Responding to strong opposition from all segments of Washington's legal community, the D.C. Bar's Ethics Committee has substantially watered down its proposal to block the "revolving door" that allows lawyers to move freely between government service and private practice.
The new proposal, which goes before the Bar's Board of Governors Tuesday, contains a "grandfather clause" that would exempt lawyers presently working for the government, but would apply to lawyers who join the government after final approval of the policy.
Moreover, the porposal would make it easier than one drafted a year ago for law firms to win exemptions from some of its conflict-of-interest restrictions, and would allow government lawyers to take jobs with law firms - but not private companies - that they had substantial dealings with in their last year of government service.
The committee's proposal still represents the first attempt by an organized bar to deal specificially with the question of the "revolving door" situation. The situation has drawn increasing criticism from consumer groups and President Carter, among others, for giving an unfair edge to big business in its dealings with the federal bureaucracy.
The proposal, which must be approved both by the Bar's Board of Governors and the D.C. Court of Appeals before it can take effect, goes beyond the regulations of any other bar association and federal conflict-of-interest laws.
It all started four years ago when two lawyers who left the government for private practice asked the ethics committee whether it would be right for them to represent a company tryingr to renegotiate a contract that they had something to do with while they were working for the government.
William H. Allen, chairman of the Ethics Committee, called that inquiry "a blessed opportunity to fashion rules tailored to the particular problems that are posed" by practicing law in Washington.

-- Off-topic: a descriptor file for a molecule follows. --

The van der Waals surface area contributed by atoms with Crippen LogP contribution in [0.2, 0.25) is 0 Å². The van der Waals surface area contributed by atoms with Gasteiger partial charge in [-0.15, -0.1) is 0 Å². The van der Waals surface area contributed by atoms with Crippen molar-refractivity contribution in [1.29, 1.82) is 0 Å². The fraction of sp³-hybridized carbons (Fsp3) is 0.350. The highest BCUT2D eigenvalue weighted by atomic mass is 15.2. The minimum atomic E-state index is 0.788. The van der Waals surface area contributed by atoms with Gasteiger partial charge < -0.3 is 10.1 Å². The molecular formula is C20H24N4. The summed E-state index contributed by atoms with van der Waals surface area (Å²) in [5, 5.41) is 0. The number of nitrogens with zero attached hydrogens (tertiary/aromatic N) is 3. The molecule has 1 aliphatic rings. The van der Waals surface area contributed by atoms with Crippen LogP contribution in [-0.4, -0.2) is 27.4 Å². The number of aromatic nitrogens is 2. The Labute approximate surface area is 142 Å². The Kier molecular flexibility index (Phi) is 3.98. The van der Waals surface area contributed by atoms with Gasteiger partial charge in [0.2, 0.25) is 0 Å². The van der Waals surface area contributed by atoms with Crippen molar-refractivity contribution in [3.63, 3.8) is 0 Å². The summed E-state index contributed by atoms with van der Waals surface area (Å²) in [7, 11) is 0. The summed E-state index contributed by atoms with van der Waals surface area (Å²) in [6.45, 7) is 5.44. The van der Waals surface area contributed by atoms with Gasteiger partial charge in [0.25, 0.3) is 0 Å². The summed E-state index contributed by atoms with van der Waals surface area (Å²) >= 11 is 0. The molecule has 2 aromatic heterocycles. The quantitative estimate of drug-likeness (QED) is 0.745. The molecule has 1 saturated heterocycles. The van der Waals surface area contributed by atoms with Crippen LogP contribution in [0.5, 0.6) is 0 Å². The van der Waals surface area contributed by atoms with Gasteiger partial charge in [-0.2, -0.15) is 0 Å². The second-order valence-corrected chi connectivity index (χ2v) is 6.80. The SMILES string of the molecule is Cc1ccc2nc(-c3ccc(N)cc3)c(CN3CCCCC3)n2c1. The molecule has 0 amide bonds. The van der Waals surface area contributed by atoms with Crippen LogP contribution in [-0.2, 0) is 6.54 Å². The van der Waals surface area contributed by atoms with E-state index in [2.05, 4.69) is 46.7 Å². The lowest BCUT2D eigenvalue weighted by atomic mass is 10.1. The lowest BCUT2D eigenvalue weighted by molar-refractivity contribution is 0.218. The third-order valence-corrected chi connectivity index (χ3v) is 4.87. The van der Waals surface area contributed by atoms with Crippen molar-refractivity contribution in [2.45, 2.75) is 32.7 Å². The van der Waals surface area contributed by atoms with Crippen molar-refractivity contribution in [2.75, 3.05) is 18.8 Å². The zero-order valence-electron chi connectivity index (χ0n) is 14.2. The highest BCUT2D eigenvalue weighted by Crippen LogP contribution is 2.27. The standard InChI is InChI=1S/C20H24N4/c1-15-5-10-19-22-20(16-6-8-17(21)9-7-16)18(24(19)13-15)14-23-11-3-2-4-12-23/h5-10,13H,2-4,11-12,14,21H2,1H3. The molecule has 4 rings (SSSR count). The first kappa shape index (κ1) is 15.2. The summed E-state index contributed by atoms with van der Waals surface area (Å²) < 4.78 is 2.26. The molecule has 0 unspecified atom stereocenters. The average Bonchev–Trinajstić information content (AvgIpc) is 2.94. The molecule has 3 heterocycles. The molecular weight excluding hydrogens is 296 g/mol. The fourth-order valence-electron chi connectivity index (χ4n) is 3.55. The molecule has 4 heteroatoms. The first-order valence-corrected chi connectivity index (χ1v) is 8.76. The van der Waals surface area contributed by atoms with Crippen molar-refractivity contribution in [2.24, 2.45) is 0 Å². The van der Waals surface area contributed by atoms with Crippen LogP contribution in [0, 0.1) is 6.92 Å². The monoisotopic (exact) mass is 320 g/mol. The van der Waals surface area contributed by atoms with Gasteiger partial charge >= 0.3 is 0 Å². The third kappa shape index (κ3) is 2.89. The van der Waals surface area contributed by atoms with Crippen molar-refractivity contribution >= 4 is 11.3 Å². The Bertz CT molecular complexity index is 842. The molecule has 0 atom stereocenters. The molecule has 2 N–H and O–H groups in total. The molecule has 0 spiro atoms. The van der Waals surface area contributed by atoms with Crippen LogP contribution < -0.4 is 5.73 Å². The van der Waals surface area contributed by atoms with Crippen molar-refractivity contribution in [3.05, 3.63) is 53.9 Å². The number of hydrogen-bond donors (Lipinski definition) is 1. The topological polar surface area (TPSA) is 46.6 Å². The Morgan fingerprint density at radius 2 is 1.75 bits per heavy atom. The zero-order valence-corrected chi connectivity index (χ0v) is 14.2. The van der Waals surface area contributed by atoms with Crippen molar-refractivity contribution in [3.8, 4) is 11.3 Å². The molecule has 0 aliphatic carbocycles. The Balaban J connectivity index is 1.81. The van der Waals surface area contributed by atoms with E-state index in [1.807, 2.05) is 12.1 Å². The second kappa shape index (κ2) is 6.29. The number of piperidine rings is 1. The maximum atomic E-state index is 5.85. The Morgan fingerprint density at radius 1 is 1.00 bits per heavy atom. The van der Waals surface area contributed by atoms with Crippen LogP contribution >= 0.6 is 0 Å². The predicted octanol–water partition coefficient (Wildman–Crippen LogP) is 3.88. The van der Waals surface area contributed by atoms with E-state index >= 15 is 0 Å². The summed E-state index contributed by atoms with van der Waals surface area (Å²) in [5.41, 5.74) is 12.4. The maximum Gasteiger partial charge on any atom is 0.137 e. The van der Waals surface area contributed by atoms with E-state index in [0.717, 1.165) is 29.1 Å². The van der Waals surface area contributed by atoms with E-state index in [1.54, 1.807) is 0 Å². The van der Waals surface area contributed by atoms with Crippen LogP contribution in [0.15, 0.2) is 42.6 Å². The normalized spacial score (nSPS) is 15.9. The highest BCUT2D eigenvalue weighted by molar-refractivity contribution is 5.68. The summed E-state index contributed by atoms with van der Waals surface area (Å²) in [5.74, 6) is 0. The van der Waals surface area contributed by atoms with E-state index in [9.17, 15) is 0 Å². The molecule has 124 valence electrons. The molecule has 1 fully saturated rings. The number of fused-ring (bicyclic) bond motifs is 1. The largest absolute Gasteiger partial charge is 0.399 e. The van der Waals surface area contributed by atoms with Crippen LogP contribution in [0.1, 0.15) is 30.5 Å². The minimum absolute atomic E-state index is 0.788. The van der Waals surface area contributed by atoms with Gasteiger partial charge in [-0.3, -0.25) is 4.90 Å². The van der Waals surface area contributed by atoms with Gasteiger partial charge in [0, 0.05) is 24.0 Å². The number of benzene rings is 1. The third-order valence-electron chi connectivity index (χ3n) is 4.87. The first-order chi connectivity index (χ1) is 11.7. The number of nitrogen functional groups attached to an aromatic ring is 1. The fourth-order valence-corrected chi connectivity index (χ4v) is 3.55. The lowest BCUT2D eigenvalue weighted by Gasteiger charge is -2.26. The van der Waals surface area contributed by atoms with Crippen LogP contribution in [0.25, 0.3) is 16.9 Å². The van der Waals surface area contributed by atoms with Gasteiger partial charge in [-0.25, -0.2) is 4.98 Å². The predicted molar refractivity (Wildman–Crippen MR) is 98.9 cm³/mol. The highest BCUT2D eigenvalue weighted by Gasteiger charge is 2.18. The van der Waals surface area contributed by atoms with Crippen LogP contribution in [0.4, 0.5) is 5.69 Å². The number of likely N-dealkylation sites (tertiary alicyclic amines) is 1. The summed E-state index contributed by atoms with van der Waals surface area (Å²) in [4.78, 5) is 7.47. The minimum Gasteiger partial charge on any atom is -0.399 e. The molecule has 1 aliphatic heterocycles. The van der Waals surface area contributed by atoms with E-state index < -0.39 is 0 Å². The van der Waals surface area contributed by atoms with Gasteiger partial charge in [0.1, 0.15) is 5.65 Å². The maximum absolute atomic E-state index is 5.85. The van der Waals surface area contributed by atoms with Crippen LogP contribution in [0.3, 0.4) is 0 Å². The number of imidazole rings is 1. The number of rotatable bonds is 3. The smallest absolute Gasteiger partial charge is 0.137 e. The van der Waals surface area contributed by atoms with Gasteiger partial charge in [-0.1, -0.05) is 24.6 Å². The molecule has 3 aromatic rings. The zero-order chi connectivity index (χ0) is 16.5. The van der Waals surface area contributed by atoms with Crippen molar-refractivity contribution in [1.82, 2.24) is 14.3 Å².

While other Washington lawyers complained in comments filed with the ethics committee that the new rules would put lawyers here at a competitive disadvantage with lawyers in cities with less stringent regulations, Allen said that "there is every reason for the D.C. Bar to have its own set of rules . . ."
"Other bars may very well follow out lead," he continued in a memo to the D.C. Bar's Board of Governors, "but their possible choice not to do so is not a reason for us to withhold action."
As revised by the ethics committee as a result of 89 comments on last year's proposal, most of them opposed to substantial parts of it, the new rules would:
Disqualify for all time all members of a firm from taking a case in which one member played a major role while working for the government. Likewise, all members of a firm would be barred for one year from representing a client that one member of the firm had substantial contact with in his last year of government service. But a law firm could get a waiver from the restriction, if the government agreed, by swearing that the lawyer involved will have nothing to do with the case and will get no income from it.
This disqualification includes attorney's who drafted or approved government regulations, but was pared down to exclude lawyers who merely interpreted the regulations.
Ban for one year a government attorney's taking a job with a company - but not a law firm - that he had major dealings with in his last year of government service.
Originally, the committee would have banned government lawyers from taking jobs with anyone - law firm, company or individual - with whom they had major dealings in their last year with the government.
"We made an accommodation to heart-rending pleas that it would make it impossible for many government attorneys to find a job," said Allen.
Restrict lawyers who join the government from taking part in cases for one year that they or other members of their law firm dealt with while in private practice. The committee made an exception for lawyers appointed by the president and requiring confirmation by the Senate, which presumably would consider any conflict of interest, and lower-ranking lawyers who were given an OK by a presidential appointee.
The regulation also would disqualify judicial law clerks - but not counsels to congressional committees or aides to congressional committees or aides to congressmen or senators - from taking part in cases they dealt with while on the government payroll.